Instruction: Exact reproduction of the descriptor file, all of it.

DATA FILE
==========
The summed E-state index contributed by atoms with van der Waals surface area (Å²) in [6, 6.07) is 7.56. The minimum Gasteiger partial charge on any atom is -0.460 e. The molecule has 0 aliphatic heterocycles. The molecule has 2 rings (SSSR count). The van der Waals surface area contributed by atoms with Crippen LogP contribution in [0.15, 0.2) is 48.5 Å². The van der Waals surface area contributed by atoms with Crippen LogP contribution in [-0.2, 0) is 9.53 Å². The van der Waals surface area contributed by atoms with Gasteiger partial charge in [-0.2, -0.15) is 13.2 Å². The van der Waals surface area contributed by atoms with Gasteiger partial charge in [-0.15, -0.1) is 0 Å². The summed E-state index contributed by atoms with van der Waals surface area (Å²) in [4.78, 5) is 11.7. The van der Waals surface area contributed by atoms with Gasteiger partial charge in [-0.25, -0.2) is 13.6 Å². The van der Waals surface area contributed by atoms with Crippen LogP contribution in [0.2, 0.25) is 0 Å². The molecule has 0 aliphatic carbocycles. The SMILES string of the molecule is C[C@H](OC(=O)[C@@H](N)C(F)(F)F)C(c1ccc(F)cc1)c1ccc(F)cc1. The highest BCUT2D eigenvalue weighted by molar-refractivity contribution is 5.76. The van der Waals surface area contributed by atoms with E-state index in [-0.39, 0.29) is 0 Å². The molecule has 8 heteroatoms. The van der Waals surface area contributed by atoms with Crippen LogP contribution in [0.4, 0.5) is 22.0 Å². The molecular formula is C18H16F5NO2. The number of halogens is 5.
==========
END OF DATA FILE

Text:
The summed E-state index contributed by atoms with van der Waals surface area (Å²) in [6, 6.07) is 7.56. The minimum Gasteiger partial charge on any atom is -0.460 e. The molecule has 0 aliphatic heterocycles. The molecule has 2 rings (SSSR count). The van der Waals surface area contributed by atoms with Crippen LogP contribution in [0.15, 0.2) is 48.5 Å². The van der Waals surface area contributed by atoms with Crippen LogP contribution in [-0.2, 0) is 9.53 Å². The van der Waals surface area contributed by atoms with Gasteiger partial charge in [-0.2, -0.15) is 13.2 Å². The van der Waals surface area contributed by atoms with Gasteiger partial charge in [-0.15, -0.1) is 0 Å². The summed E-state index contributed by atoms with van der Waals surface area (Å²) in [4.78, 5) is 11.7. The van der Waals surface area contributed by atoms with Gasteiger partial charge in [-0.25, -0.2) is 13.6 Å². The van der Waals surface area contributed by atoms with Crippen LogP contribution in [0.2, 0.25) is 0 Å². The molecule has 0 aliphatic carbocycles. The SMILES string of the molecule is C[C@H](OC(=O)[C@@H](N)C(F)(F)F)C(c1ccc(F)cc1)c1ccc(F)cc1. The highest BCUT2D eigenvalue weighted by molar-refractivity contribution is 5.76. The van der Waals surface area contributed by atoms with E-state index in [-0.39, 0.29) is 0 Å². The molecule has 8 heteroatoms. The van der Waals surface area contributed by atoms with Crippen LogP contribution in [0.4, 0.5) is 22.0 Å². The molecular formula is C18H16F5NO2. The number of halogens is 5.